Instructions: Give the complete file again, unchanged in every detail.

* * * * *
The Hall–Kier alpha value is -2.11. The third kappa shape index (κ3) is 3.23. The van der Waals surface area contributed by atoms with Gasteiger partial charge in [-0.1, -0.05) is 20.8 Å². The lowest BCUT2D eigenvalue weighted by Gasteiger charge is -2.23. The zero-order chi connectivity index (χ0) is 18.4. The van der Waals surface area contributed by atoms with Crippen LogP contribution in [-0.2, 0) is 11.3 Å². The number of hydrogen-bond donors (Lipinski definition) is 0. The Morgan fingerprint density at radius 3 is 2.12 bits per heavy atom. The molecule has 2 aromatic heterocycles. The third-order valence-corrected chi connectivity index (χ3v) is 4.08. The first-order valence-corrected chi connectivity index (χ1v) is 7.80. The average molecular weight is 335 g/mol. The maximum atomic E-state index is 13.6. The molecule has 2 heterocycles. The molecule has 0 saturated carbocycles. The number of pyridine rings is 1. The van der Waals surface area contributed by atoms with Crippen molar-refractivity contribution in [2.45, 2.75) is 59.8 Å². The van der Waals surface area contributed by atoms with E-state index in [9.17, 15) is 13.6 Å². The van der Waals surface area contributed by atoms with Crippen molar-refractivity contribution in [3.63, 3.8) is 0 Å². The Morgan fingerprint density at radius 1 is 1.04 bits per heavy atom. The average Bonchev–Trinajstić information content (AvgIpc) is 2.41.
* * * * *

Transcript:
The Hall–Kier alpha value is -2.11. The third kappa shape index (κ3) is 3.23. The van der Waals surface area contributed by atoms with Gasteiger partial charge in [-0.1, -0.05) is 20.8 Å². The lowest BCUT2D eigenvalue weighted by Gasteiger charge is -2.23. The zero-order chi connectivity index (χ0) is 18.4. The van der Waals surface area contributed by atoms with Crippen LogP contribution in [-0.2, 0) is 11.3 Å². The number of hydrogen-bond donors (Lipinski definition) is 0. The Morgan fingerprint density at radius 3 is 2.12 bits per heavy atom. The molecule has 2 aromatic heterocycles. The third-order valence-corrected chi connectivity index (χ3v) is 4.08. The first-order valence-corrected chi connectivity index (χ1v) is 7.80. The average molecular weight is 335 g/mol. The maximum atomic E-state index is 13.6. The molecule has 2 heterocycles. The molecule has 0 saturated carbocycles. The number of pyridine rings is 1. The van der Waals surface area contributed by atoms with Crippen molar-refractivity contribution in [2.45, 2.75) is 59.8 Å². The van der Waals surface area contributed by atoms with E-state index in [9.17, 15) is 13.6 Å². The van der Waals surface area contributed by atoms with Crippen molar-refractivity contribution in [3.63, 3.8) is 0 Å². The Morgan fingerprint density at radius 1 is 1.04 bits per heavy atom. The average Bonchev–Trinajstić information content (AvgIpc) is 2.41.